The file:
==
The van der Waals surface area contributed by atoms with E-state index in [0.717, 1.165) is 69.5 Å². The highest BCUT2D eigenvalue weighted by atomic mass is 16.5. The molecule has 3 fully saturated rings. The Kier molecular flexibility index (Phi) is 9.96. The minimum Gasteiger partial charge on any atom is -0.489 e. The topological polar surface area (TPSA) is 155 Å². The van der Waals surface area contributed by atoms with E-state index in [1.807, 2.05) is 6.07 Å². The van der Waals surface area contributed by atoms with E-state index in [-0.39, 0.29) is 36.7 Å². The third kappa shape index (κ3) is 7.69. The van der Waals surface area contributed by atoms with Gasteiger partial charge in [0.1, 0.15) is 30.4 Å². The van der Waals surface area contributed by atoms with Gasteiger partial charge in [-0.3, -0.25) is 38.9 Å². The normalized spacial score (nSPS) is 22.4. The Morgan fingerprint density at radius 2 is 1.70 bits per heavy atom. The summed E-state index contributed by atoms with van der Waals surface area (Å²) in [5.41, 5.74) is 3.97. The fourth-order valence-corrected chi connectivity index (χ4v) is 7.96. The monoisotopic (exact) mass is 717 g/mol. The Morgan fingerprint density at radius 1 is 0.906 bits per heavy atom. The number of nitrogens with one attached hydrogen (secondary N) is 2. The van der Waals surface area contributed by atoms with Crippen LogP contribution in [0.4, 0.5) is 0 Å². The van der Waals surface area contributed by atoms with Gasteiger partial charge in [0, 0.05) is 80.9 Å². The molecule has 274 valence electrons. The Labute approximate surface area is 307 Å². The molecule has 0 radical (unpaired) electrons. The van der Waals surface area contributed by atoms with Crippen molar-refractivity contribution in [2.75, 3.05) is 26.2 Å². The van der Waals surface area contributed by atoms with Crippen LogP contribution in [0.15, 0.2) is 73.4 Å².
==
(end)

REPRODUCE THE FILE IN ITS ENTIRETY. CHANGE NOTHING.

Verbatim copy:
The van der Waals surface area contributed by atoms with E-state index in [0.717, 1.165) is 69.5 Å². The highest BCUT2D eigenvalue weighted by atomic mass is 16.5. The molecule has 3 fully saturated rings. The Kier molecular flexibility index (Phi) is 9.96. The minimum Gasteiger partial charge on any atom is -0.489 e. The topological polar surface area (TPSA) is 155 Å². The van der Waals surface area contributed by atoms with E-state index in [1.807, 2.05) is 6.07 Å². The van der Waals surface area contributed by atoms with E-state index in [-0.39, 0.29) is 36.7 Å². The third kappa shape index (κ3) is 7.69. The van der Waals surface area contributed by atoms with Gasteiger partial charge in [0.1, 0.15) is 30.4 Å². The van der Waals surface area contributed by atoms with Gasteiger partial charge in [-0.3, -0.25) is 38.9 Å². The normalized spacial score (nSPS) is 22.4. The Morgan fingerprint density at radius 2 is 1.70 bits per heavy atom. The summed E-state index contributed by atoms with van der Waals surface area (Å²) in [5.41, 5.74) is 3.97. The fourth-order valence-corrected chi connectivity index (χ4v) is 7.96. The monoisotopic (exact) mass is 717 g/mol. The Morgan fingerprint density at radius 1 is 0.906 bits per heavy atom. The number of nitrogens with one attached hydrogen (secondary N) is 2. The van der Waals surface area contributed by atoms with Crippen LogP contribution in [0.4, 0.5) is 0 Å². The van der Waals surface area contributed by atoms with Gasteiger partial charge in [0, 0.05) is 80.9 Å². The molecule has 274 valence electrons. The Labute approximate surface area is 307 Å². The molecule has 0 radical (unpaired) electrons. The van der Waals surface area contributed by atoms with Crippen molar-refractivity contribution in [2.75, 3.05) is 26.2 Å². The van der Waals surface area contributed by atoms with Crippen LogP contribution in [0.15, 0.2) is 73.4 Å².